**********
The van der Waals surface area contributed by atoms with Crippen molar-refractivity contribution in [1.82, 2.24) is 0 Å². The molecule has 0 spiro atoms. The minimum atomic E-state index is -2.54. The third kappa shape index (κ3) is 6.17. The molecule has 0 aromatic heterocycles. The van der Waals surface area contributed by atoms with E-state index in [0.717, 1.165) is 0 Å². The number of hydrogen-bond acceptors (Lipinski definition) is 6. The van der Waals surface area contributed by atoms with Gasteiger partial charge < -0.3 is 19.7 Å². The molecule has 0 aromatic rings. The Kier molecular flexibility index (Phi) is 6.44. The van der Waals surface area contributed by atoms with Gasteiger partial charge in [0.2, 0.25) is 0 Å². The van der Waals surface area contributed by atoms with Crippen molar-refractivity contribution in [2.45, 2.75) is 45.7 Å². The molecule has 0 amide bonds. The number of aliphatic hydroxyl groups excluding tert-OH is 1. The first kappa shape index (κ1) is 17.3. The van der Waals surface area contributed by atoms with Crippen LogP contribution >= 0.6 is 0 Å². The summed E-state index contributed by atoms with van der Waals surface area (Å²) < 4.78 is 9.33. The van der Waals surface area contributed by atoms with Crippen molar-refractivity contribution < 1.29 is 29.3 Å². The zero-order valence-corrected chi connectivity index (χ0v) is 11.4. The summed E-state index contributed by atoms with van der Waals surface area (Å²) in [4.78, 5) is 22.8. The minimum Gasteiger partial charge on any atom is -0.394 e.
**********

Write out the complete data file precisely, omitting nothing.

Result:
The van der Waals surface area contributed by atoms with Crippen molar-refractivity contribution in [1.82, 2.24) is 0 Å². The molecule has 0 spiro atoms. The minimum atomic E-state index is -2.54. The third kappa shape index (κ3) is 6.17. The molecule has 0 aromatic heterocycles. The van der Waals surface area contributed by atoms with E-state index in [0.717, 1.165) is 0 Å². The number of hydrogen-bond acceptors (Lipinski definition) is 6. The van der Waals surface area contributed by atoms with Gasteiger partial charge < -0.3 is 19.7 Å². The molecule has 0 aromatic rings. The Kier molecular flexibility index (Phi) is 6.44. The van der Waals surface area contributed by atoms with Gasteiger partial charge in [0.2, 0.25) is 0 Å². The van der Waals surface area contributed by atoms with Crippen molar-refractivity contribution in [2.45, 2.75) is 45.7 Å². The molecule has 0 amide bonds. The number of aliphatic hydroxyl groups excluding tert-OH is 1. The first kappa shape index (κ1) is 17.3. The van der Waals surface area contributed by atoms with Crippen LogP contribution >= 0.6 is 0 Å². The summed E-state index contributed by atoms with van der Waals surface area (Å²) < 4.78 is 9.33. The van der Waals surface area contributed by atoms with Crippen molar-refractivity contribution < 1.29 is 29.3 Å². The zero-order valence-corrected chi connectivity index (χ0v) is 11.4. The summed E-state index contributed by atoms with van der Waals surface area (Å²) in [4.78, 5) is 22.8. The minimum Gasteiger partial charge on any atom is -0.394 e.